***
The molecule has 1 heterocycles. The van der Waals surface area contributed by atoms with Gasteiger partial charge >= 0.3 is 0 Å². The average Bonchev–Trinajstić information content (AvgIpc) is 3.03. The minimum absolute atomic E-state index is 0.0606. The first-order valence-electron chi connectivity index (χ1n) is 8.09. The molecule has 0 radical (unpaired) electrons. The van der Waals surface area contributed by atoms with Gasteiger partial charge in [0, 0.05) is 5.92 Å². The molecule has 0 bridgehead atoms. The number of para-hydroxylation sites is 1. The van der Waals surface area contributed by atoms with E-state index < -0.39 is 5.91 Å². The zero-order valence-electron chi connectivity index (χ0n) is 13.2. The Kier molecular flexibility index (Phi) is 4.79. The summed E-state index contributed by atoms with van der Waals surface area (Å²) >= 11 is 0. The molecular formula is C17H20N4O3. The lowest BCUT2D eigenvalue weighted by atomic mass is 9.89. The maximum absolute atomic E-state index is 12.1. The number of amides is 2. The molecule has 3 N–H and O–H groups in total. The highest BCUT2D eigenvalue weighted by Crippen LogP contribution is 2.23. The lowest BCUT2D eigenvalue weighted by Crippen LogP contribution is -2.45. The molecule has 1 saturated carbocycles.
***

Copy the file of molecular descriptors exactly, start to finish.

The molecule has 1 heterocycles. The van der Waals surface area contributed by atoms with Gasteiger partial charge >= 0.3 is 0 Å². The average Bonchev–Trinajstić information content (AvgIpc) is 3.03. The minimum absolute atomic E-state index is 0.0606. The first-order valence-electron chi connectivity index (χ1n) is 8.09. The molecule has 0 radical (unpaired) electrons. The van der Waals surface area contributed by atoms with Gasteiger partial charge in [0, 0.05) is 5.92 Å². The molecule has 0 bridgehead atoms. The number of para-hydroxylation sites is 1. The van der Waals surface area contributed by atoms with E-state index < -0.39 is 5.91 Å². The zero-order valence-electron chi connectivity index (χ0n) is 13.2. The Kier molecular flexibility index (Phi) is 4.79. The summed E-state index contributed by atoms with van der Waals surface area (Å²) >= 11 is 0. The molecular formula is C17H20N4O3. The lowest BCUT2D eigenvalue weighted by atomic mass is 9.89. The maximum absolute atomic E-state index is 12.1. The number of amides is 2. The molecule has 3 N–H and O–H groups in total. The highest BCUT2D eigenvalue weighted by Crippen LogP contribution is 2.23. The lowest BCUT2D eigenvalue weighted by Crippen LogP contribution is -2.45. The molecule has 1 saturated carbocycles.